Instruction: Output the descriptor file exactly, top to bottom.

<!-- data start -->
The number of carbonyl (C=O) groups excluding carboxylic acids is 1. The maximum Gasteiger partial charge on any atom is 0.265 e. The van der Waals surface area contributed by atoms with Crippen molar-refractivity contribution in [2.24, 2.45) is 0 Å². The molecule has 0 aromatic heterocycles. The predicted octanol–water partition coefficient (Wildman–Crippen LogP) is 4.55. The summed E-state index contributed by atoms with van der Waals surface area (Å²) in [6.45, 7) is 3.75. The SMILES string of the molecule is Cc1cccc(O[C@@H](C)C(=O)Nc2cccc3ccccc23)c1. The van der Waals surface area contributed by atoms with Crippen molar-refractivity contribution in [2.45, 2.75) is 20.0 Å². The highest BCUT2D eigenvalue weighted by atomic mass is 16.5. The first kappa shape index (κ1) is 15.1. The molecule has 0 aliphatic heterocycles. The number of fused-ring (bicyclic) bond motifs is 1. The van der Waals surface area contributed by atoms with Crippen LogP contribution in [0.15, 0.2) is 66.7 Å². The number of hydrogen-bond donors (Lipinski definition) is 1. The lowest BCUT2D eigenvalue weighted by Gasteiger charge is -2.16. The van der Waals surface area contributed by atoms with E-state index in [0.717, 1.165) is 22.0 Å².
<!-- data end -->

The number of carbonyl (C=O) groups excluding carboxylic acids is 1. The maximum Gasteiger partial charge on any atom is 0.265 e. The van der Waals surface area contributed by atoms with Crippen molar-refractivity contribution in [2.24, 2.45) is 0 Å². The molecule has 0 aromatic heterocycles. The predicted octanol–water partition coefficient (Wildman–Crippen LogP) is 4.55. The summed E-state index contributed by atoms with van der Waals surface area (Å²) in [6.45, 7) is 3.75. The SMILES string of the molecule is Cc1cccc(O[C@@H](C)C(=O)Nc2cccc3ccccc23)c1. The van der Waals surface area contributed by atoms with Crippen molar-refractivity contribution in [2.45, 2.75) is 20.0 Å². The highest BCUT2D eigenvalue weighted by atomic mass is 16.5. The first kappa shape index (κ1) is 15.1. The molecule has 0 aliphatic heterocycles. The number of fused-ring (bicyclic) bond motifs is 1. The van der Waals surface area contributed by atoms with Crippen LogP contribution in [0.15, 0.2) is 66.7 Å². The number of hydrogen-bond donors (Lipinski definition) is 1. The lowest BCUT2D eigenvalue weighted by Gasteiger charge is -2.16. The van der Waals surface area contributed by atoms with E-state index in [0.717, 1.165) is 22.0 Å².